neurological responses. Here’s a recent trial
showing performance impairment beginning
somewhere between 5 and 10 lux:
in fMRI brain activation
during working memory performed
after sleeping under 10 lux light
For some perspective, that would be like having
5 to 10 candles burning in the room.
Ancestrally, sleeping under a clear sky
overhead full moon is a mere 1 lux.
Conversely, get light exposure in the morning.
Sunlight on the face is ideal (without eyewear).
Don’t look directly at the sun, of course, but allow
some direct sunlight to fall on the periphery
of the retina. If you can’t get sun, investigate
artificial light sources that mimic solar SPD,
including the blues and possibly into the uV.
|Footnote: Why are
blue LEDs indicators so pervasive?
they were rare and expensive, and became
trendy as they became practical. Designers
think they look “cool”, and indeed
they do, in the color rendering sense. Early
(1960s+) commercial LEDs were able to emit
infrared through green relatively easily.
Blue took much longer (1994). Why? LED
fundamentally depends on quantum mechanics.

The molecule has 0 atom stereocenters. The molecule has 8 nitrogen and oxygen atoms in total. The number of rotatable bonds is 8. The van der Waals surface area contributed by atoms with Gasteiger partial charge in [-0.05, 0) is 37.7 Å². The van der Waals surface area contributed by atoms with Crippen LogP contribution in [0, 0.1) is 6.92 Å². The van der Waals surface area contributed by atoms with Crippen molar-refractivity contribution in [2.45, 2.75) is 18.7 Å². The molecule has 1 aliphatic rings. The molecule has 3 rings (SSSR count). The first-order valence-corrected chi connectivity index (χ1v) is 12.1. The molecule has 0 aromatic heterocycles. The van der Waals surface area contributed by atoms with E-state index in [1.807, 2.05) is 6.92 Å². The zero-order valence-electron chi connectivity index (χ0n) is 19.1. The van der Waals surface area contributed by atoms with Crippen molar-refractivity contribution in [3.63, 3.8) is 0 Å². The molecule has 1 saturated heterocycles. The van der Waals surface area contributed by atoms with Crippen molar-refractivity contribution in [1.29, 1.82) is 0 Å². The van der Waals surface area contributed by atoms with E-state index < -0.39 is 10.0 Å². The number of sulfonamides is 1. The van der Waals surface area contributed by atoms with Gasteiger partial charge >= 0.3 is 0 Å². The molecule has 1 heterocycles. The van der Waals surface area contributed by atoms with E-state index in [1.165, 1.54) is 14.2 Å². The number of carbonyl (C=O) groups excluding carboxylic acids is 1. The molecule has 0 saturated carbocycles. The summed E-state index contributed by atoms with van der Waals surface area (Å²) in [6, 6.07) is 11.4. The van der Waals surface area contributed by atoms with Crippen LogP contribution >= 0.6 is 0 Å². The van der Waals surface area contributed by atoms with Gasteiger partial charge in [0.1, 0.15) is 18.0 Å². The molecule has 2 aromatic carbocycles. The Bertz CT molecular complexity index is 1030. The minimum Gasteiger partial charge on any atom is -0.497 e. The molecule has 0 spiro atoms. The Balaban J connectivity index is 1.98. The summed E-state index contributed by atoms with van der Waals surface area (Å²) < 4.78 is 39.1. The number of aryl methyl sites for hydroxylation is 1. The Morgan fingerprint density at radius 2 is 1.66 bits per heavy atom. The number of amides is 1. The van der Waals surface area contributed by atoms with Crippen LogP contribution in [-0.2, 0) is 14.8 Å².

The light arises from electrons falling
between energy levels at a P-N (diode)
junction of semiconductor materials, which
materials are ideally transparent. The
specific band gap, limited to discrete
values (quanta), gives rise to the wavelength.
The available energy quanta choices are
limited by the periodic table, the expense of
some rare earth materials, and processing costs
today most “white” LEDs are not
discrete R-G-B LEDs mixing to white, but
single-color (perhaps even UV) LEDs, which
then filter, reflect or re-emit the generated light
via a phosphor. Most white LEDs are little
more than fluorescent lights based on a
phosphor excited by an LED rather than by
ionized mercury vapor. Blue LEDs may or
may not be actual magnesium-doped gallium
nitride pure blue LEDs. However the blue
is generated, faddish gadget makers need
to get a message: stop using blue LEDs,
and stop using white LEDs with more than
trivial blue content.